CRM's Wrong Turns
However targeted the marketing campaigns or direct sales, CRM vendors and pundits realized that they still fell short: the client is more than a name in a database. Technology had to change, and more importantly, the perception of how technology can help CRM as a process was set for a correction. The early enthusiasm for the great capabilities of CRM software—to store and analyze large amounts of customer data—faded. CRM implementations oftentimes stopped after deployment.
Two major factors seemed to slow down CRM’s profitability. Users were not seeing the benefits of adopting CRM, and customers were still treated as deals.
The first factor has as its principal cause decision makers' failure to undrstand that employees interacting with the system need to be involved directly in the system's implementation, possibly even its selection. To this point, Greenberg underlines that CRM should not "simply map to business objectives, but also [fulfill] the needs of individual users" (63).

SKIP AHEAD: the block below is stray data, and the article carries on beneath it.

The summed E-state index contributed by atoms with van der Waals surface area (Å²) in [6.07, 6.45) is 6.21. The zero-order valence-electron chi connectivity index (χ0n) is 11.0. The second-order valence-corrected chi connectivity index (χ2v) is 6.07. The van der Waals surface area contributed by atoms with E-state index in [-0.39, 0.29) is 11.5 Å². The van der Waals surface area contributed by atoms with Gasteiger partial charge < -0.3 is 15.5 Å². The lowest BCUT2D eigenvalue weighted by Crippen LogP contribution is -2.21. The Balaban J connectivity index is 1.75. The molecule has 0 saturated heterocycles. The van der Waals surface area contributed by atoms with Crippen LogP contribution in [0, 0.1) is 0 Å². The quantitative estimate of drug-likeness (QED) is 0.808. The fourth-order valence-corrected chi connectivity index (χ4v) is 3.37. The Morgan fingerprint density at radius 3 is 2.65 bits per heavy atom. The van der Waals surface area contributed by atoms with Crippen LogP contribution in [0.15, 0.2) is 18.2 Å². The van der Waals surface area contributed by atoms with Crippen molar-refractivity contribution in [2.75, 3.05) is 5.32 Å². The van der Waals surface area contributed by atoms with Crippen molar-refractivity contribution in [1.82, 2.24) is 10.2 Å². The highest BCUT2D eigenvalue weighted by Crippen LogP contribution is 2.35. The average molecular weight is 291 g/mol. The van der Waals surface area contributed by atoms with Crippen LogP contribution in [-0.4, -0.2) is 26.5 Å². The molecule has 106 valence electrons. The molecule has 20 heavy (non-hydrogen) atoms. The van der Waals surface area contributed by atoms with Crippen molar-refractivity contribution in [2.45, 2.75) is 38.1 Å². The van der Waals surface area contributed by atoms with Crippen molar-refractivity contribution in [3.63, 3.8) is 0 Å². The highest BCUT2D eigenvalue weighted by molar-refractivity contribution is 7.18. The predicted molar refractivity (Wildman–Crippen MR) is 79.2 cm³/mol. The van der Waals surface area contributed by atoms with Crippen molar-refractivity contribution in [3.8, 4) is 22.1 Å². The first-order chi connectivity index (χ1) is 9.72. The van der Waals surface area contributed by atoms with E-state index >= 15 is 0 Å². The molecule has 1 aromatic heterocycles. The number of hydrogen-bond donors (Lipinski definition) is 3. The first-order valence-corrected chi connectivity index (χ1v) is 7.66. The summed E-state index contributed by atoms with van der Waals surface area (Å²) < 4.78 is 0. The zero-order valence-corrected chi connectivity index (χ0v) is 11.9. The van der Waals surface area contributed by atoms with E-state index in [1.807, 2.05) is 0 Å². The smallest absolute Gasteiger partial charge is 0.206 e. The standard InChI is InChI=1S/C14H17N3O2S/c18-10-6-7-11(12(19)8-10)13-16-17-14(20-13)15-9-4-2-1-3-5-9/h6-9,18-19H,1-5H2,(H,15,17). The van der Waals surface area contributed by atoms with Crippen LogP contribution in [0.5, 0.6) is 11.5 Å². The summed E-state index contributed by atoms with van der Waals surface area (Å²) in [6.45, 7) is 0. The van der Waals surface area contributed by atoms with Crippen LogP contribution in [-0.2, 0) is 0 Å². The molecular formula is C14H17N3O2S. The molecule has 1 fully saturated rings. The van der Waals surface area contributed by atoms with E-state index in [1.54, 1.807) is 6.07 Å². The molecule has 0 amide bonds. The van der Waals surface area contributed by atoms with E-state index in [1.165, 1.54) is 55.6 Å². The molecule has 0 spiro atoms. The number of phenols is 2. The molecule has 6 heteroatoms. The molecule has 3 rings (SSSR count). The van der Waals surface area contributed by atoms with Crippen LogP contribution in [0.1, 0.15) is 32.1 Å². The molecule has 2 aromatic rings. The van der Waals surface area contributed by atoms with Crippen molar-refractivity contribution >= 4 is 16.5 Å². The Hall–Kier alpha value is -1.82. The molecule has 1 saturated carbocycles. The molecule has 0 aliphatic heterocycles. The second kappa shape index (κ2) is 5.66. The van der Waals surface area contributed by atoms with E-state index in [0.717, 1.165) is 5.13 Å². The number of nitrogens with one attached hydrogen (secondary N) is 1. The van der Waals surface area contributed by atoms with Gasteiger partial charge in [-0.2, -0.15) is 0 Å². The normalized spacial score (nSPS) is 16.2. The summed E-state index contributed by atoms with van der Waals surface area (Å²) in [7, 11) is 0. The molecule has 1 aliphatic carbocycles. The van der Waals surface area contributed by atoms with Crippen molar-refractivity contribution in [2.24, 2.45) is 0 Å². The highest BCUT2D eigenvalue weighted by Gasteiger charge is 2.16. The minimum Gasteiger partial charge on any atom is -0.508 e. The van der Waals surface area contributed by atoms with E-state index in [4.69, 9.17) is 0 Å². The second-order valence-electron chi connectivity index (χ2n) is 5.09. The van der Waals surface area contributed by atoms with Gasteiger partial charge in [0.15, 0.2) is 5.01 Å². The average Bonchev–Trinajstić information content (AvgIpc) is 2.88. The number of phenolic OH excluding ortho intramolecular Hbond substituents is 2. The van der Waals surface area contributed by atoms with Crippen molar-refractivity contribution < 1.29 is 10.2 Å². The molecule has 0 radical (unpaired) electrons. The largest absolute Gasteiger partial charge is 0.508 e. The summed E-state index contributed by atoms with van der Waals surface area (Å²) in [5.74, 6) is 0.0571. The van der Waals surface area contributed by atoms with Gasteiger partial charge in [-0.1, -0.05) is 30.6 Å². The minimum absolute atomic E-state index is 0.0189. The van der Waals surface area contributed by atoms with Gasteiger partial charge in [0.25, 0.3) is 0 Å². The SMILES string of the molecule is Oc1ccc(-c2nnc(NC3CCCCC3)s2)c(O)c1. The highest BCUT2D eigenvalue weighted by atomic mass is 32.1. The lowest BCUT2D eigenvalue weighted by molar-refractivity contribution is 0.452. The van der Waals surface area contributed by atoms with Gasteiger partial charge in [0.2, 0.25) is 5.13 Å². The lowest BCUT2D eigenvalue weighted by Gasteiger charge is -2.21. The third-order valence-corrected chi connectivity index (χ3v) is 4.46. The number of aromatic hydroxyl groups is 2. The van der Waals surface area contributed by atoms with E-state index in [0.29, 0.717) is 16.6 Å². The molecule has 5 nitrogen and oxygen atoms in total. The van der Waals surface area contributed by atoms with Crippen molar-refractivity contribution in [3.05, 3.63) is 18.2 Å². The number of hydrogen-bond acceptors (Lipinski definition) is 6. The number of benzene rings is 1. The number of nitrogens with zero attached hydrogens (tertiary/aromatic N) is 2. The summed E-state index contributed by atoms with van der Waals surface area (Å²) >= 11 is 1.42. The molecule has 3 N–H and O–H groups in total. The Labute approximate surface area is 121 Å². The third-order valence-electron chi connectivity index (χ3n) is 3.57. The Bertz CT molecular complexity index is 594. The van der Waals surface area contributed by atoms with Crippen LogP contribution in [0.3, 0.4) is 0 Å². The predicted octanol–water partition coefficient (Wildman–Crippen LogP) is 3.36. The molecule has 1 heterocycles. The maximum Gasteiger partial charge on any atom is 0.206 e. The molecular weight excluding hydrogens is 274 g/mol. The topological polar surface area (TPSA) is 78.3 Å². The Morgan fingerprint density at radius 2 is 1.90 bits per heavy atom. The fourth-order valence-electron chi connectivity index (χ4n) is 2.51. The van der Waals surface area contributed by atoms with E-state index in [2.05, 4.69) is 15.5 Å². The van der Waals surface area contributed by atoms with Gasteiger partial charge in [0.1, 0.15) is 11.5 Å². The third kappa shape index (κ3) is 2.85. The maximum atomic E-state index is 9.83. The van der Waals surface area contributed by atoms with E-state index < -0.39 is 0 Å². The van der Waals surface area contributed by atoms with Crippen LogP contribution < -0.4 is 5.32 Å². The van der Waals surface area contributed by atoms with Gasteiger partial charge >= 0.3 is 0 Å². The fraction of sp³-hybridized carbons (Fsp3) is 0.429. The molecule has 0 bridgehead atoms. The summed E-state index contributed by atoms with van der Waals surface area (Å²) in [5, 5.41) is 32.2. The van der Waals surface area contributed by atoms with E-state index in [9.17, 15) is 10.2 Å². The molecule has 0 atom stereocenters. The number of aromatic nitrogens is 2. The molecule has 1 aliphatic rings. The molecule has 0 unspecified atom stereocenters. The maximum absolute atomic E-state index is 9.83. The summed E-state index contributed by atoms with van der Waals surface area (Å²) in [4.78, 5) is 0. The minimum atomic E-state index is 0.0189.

The second factor—the misrepresentation of customers—was mainly caused by a lack of understanding that clients have feelings. Fournier et al. explain
[A] close look suggests that relationships between companies and consumers are troubled at best. When we talk to people about their lives as consumers, we do not hear praise for their so-called corporate partners. Instead, we hear about the confusing, stressful, insensitive, and manipulative marketplace in which they feel trapped and victimized.
Despite the evolving CRM technology, the customer relationship part of CRM was missing the human factor.
So the new perspective regarding CRM constituted a sounder approach. Rather than going to absurd lengths to reach customers in order to close deals, company representatives realized that the customer relationship had to be managed as a relationship proper. Although in most cases it was not personal, it needed to take into account that clients differ from one another, and therefore adaptability and respect for each individual need to be at the heart of each interaction.